It’s easy to understand why this is happening. Just look at our K-12 schools where political correct rules and regulations are forced on our kids. Fingers held in a certain way are called weapons and solicit suspensions. Bring the “wrong” food to lunch and a cafeteria worker will shame you. Strict rules direct activities at recess – dodge ball is a no-no and no cart wheels. And now discipline in some schools is called restorative justice where miscreants can’t be suspended and are given group hugs. They’re reminded that they’re victims. So what do we expect when our kids graduate from high school?
Melanie Strum of Aspen, Colorado, writes a column called Think Again where she discusses the current condition of our college campuses. She raises the alarm that “institutions charged with cultivating civic virtue – family, faith and education – have failed to transmit the moral values vital to healthy societies. Skyrocketing numbers of single households, a struggling middle class and a crisis in higher education have combined to deprive us of citizens with the requisite moral character for self-government”. She quotes Benjamin Franklin who said, “only a virtuous people are capable of freedom”.
When discussing virtue and morals she connects it to the demotion of the humanities and the lack of openness of thought on our campuses – that education is no longer a quest for wisdom and truth. That erodes intellectual foundations of liberty and morality. College students can’t self-actualize morality.
Quoting Professor Allan Bloom, she writes that “openness used to be the virtue that permitted us to seek the good by using reason. It now means accepting everything, and denying reasons’ power.” Our students are safe from reflective thought, potential insult or conflicting ideas. Therefore, they lack critical thinking skills.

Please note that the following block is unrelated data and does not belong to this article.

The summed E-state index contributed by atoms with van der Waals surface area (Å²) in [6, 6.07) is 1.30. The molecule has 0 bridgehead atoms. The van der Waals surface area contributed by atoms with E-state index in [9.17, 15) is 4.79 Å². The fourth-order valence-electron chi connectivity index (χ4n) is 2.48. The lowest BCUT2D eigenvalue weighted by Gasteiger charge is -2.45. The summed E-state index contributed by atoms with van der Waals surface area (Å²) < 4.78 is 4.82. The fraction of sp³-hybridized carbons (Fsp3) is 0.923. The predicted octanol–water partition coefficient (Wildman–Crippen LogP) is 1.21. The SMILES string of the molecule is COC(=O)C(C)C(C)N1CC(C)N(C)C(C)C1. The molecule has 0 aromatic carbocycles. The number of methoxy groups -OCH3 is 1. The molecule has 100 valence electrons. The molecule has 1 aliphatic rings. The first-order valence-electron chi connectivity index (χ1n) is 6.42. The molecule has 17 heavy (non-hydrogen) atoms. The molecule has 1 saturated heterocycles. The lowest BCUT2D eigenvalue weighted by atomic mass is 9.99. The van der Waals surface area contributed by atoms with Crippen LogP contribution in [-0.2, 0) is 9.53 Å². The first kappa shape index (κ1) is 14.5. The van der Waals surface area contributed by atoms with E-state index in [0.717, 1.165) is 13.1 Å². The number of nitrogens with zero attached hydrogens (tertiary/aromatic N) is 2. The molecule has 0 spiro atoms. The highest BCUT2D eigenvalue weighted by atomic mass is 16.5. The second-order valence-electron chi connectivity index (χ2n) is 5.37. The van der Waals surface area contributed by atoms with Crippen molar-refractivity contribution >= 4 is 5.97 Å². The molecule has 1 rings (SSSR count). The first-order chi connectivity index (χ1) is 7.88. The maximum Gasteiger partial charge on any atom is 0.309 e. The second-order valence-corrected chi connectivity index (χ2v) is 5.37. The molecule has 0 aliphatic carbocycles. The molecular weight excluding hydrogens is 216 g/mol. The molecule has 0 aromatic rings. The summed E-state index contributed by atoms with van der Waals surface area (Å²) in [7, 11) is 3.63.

Consider how the concept of Free Speech and thought has been convoluted on campus. Free Speech means “for me and not for thee”. Invited speakers with opposing viewpoints are hounded off campuses and if they do speak, they are interrupted constantly by the opposing side. What these immature adults don’t realize is that to have true Free Speech we have to have civility and put up with speech we don’t like. That means controlling impulses and sitting through a speech then asking questions civilly. It doesn’t mean booing, throwing pies or glitter bombs. When protesting a conservative speaker at a college, one co-ed held a sign that read “Protect Free Speech. Ban Ann Coulter”. Her parents must be so proud of her reasoning.
The offensive aspect of these speech codes and political correctness is that it involves a small percentage of the actual student body and yet they terrify administrators and professors. One student complained about a sorority serving tacos at a fund raiser so the event was cancelled. “Feminist” women fret about “trigger” words that may set up bad feelings. They have gotten books and lectures banned.
When considering the emphasis on our college campuses, it’s easy to see why employers are distressed by our graduates’ work skills. Without openness of thought there is no critical thinking. Without real free speech there is no communication. And a victim always feels entitled.
The challenge for our graduating seniors is to instill in them the strength and ability to reject these self-defeating attitudes and to keep the values they have learned at home and school. They need to be open to new ideas and thoughts but use reason and common sense when considering their validity. Adding that ability to good character, integrity, kindness and academic success makes their future bright.